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UMS Concert Program, January 12, 1970: New York Pro Musica -- John Reeves White

UMS Concert Program, January 12, 1970: New York Pro Musica -- John Reeves White image UMS Concert Program, January 12, 1970: New York Pro Musica -- John Reeves White image UMS Concert Program, January 12, 1970: New York Pro Musica -- John Reeves White image UMS Concert Program, January 12, 1970: New York Pro Musica -- John Reeves White image
Day
12
Month
January
Year
1970
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Rights Held By
University Musical Society
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Concert: Fourth
Complete Series: 3674
Rackham Auditorium, Ann Arbor, Michigan

The University Musical Society
of
The University of Michigan
Presents
NEW YORK PRO MUSICA
JOHN REEVES WHITE, Musical Director
Monday Evening, January 12, 1970, at 8:30 Rackham Auditorium, Ann Arbor, Michigan
PROGRAM
I Philip Verdelot (d. ca. 1SS0)
Italia mia..............Ensemble
My Italy, words are vain to heal the mortal wounds I see upon thy beautiful body. Rector of the skies, I ask that pity turn you to your beloved foster country. Of what slight reason is that cruel war. Open Thou, Father, the hearts hardened by fierce Mars. May your truth be heard again in my language.
II
Music oj the Medici Festival oj 1589 jor the Marriage oj Ferdinand and Christine oj Lorraine:
Cristofano Malvezzi (15471597)
Sinfonia a sei.............Instruments
Godi coppia reale.............Voices
Rejoice, royal couple, since the sea and the earth and the sky all ardently incline to you.
Sinfonia...............Recorders
Luca Maeenzio (15531599)
Belle ne fe natura...........Treble Voices
Nature made some beauties, and because beauty responds to harmony, a true sense of harmony pervades them.
Cristofano Malvezzi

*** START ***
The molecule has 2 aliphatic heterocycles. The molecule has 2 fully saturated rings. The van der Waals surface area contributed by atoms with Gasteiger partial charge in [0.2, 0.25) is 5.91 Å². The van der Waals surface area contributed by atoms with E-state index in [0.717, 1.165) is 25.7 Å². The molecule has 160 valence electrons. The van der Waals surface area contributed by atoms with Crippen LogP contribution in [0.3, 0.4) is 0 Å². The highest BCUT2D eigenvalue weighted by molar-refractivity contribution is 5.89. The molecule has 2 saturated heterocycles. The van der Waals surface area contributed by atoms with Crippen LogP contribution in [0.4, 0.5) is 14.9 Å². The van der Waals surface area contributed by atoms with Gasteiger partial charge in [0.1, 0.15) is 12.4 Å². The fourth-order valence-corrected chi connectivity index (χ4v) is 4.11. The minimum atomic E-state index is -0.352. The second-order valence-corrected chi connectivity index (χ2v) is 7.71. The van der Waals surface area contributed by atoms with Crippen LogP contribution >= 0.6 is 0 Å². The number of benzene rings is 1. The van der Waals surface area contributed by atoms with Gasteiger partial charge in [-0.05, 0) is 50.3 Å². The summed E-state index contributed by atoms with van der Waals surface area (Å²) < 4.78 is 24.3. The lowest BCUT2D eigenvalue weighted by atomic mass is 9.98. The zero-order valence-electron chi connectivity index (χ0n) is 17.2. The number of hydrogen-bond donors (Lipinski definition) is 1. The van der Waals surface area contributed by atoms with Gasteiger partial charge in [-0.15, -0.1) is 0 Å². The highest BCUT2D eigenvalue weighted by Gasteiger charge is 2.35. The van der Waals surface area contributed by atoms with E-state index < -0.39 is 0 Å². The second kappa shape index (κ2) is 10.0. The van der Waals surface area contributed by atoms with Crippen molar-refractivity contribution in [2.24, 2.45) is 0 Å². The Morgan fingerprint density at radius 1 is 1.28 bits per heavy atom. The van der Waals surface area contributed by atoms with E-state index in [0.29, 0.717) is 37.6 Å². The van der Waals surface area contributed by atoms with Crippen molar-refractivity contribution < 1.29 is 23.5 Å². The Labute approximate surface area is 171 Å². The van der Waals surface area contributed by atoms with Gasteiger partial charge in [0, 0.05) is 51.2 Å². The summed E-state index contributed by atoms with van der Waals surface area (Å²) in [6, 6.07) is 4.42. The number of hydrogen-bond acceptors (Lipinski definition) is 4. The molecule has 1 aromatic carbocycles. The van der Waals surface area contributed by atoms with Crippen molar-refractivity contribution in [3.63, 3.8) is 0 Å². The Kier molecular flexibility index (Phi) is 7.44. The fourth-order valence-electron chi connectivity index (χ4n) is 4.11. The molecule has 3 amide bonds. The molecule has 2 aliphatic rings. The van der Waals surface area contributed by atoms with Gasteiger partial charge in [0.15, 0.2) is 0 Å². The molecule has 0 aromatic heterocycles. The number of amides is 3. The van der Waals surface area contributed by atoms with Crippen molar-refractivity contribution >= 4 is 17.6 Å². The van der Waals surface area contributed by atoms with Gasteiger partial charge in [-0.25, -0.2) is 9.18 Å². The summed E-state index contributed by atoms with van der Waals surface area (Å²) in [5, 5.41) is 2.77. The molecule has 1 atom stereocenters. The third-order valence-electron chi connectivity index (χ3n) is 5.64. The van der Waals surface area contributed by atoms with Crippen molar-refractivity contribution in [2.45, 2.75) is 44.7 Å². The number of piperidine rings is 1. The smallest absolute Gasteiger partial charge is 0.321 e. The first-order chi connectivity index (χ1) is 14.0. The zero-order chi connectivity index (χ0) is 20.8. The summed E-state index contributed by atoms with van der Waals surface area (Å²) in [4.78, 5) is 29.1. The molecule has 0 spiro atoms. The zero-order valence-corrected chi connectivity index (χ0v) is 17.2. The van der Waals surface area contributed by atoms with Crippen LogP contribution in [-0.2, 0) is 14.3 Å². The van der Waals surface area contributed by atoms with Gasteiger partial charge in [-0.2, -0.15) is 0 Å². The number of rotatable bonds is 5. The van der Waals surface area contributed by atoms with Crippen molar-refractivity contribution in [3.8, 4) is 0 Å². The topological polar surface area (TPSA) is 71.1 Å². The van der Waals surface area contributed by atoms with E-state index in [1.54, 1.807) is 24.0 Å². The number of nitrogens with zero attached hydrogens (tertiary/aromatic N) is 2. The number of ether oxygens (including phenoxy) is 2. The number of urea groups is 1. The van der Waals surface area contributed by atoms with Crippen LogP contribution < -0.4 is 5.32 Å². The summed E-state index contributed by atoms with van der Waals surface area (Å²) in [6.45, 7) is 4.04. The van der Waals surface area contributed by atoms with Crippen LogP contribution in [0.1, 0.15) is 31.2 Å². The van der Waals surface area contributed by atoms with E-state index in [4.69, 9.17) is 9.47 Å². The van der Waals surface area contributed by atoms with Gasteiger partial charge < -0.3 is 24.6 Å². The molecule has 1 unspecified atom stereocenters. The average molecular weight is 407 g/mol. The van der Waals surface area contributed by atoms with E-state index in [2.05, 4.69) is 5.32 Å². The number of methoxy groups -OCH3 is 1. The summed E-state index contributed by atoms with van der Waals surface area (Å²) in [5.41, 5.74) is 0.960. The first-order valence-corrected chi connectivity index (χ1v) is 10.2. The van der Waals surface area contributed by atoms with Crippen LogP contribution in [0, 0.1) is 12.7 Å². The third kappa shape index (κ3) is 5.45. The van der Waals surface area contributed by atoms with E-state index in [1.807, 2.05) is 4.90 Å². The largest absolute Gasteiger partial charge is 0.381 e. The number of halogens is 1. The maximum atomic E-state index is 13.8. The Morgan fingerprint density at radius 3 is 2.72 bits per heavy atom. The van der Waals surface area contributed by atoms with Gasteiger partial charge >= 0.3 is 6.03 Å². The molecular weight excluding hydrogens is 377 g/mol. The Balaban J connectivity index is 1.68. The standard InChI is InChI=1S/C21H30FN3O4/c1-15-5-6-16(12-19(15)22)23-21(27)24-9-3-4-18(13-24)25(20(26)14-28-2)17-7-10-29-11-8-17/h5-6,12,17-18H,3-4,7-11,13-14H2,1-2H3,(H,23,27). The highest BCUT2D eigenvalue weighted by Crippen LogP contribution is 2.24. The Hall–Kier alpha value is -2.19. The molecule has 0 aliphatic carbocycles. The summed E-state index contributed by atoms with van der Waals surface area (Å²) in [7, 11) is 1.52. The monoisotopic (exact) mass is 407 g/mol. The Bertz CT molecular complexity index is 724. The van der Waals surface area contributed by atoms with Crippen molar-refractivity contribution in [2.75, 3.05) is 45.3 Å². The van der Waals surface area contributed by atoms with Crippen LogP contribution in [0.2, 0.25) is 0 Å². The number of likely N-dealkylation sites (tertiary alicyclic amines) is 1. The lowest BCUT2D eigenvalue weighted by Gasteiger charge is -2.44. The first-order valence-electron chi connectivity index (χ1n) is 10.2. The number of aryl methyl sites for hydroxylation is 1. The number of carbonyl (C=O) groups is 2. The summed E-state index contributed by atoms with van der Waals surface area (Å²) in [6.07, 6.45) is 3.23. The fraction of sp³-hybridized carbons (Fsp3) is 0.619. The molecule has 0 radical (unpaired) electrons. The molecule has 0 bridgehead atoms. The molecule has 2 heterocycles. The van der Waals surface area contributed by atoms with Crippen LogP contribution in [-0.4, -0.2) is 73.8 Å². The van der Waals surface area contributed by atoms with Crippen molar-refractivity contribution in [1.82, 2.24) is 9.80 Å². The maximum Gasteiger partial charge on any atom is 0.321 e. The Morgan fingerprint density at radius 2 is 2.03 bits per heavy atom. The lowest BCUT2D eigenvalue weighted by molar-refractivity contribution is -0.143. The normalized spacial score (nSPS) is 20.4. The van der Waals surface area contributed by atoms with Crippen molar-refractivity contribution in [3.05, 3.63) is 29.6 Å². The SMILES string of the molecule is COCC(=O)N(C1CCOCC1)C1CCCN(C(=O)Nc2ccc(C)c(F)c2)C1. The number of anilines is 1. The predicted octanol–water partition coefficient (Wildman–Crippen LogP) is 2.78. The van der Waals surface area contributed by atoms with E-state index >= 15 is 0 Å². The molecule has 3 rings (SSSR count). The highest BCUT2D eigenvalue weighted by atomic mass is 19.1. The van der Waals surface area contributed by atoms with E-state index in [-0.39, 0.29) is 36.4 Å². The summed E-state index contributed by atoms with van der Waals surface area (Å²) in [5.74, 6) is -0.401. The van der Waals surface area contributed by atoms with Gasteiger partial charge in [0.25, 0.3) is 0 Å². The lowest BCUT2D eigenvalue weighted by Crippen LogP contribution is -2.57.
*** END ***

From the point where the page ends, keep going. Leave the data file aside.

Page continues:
Sinfonia a sei.........Lute, Tenor Recorder, Flute
Dal vago e be! sereno...........Ensemble
From the beautiful, pure blue sky where the sun never changes season, and the lilies and violets never fade, dancing moves joyfully to enrich and adorn the world.
Fourth Concert Seventh Annual Chamber Arts Scries Complete Program 3674
Ill
Giaches de Wert (15351596)
Madrigals jrom Tasso's Gerusalemme Liberata . . Ensemble
Sovente alhor--Canto VII, 1920
When in the summer heat the sheep lay stretched out in the shade, she carved the beloved name in a thousand ways on the bark of the beeches and laurels, and on reading her own songs inscribed, she lined her cheeks with tears.
Usciva omai--Canto XIV, 1
From the soft bosom of the great Mother, night came forth bearing gentle breezes and a cloud of precious dew. Shaking the hem of her veil, she sprinkled the flowers and the greensward, and winged little breezes enticed the sleep of mortals,
Vezzosi augelli--Canto XVI, 12
Birds amid the leafy bowers temper their beguiling notes. The breeze murmurs and makes the leaves and the waves prattle. When the birds are silent, the breeze replies. When they sing, more lightly it blows.
Forsennata gridava--Canto XVI, 40
Out of her mind, she cried, "Oh, you who bear away a part of me and leave a part behind, oh take the one or give me back the other, or give the both to Death."
Qual musico gentil--Canto XVI, 42
What kindly musician, before his tongue bursts forth with song, does not prepare the listening mind with sweet ricercares in a low key So she in bitter grief does not forget such conceits and makes a brief concert of her sighs.
Poi comincio--Canto XVI, 43
Then she began, "Do not wait for me to beg, but at least listen to me, as one enemy will honorably receive another. What I ask, you can give without lessening your wrath."